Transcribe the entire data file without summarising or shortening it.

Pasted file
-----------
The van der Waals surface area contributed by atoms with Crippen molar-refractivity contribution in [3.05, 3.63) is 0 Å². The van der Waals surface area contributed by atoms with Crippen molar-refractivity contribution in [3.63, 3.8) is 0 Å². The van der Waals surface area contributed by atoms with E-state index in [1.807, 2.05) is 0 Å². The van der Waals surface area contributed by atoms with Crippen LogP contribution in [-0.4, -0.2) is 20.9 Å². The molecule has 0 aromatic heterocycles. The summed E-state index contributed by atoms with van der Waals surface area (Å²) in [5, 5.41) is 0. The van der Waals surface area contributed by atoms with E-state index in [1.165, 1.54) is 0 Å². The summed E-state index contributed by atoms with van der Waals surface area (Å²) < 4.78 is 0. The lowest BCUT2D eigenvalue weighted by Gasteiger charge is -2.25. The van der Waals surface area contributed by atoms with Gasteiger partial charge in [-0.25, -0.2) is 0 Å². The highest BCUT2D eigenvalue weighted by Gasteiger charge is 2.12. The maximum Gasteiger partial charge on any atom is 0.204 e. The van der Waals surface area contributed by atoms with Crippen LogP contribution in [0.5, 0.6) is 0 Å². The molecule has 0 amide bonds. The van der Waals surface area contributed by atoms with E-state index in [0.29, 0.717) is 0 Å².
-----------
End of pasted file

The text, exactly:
The van der Waals surface area contributed by atoms with Crippen molar-refractivity contribution in [3.05, 3.63) is 0 Å². The van der Waals surface area contributed by atoms with Crippen molar-refractivity contribution in [3.63, 3.8) is 0 Å². The van der Waals surface area contributed by atoms with E-state index in [1.807, 2.05) is 0 Å². The van der Waals surface area contributed by atoms with Crippen LogP contribution in [-0.4, -0.2) is 20.9 Å². The molecule has 0 aromatic heterocycles. The summed E-state index contributed by atoms with van der Waals surface area (Å²) in [5, 5.41) is 0. The van der Waals surface area contributed by atoms with E-state index in [1.165, 1.54) is 0 Å². The summed E-state index contributed by atoms with van der Waals surface area (Å²) < 4.78 is 0. The lowest BCUT2D eigenvalue weighted by Gasteiger charge is -2.25. The van der Waals surface area contributed by atoms with Gasteiger partial charge in [-0.25, -0.2) is 0 Å². The highest BCUT2D eigenvalue weighted by Gasteiger charge is 2.12. The maximum Gasteiger partial charge on any atom is 0.204 e. The van der Waals surface area contributed by atoms with Crippen LogP contribution in [0.5, 0.6) is 0 Å². The molecule has 0 amide bonds. The van der Waals surface area contributed by atoms with E-state index in [0.29, 0.717) is 0 Å².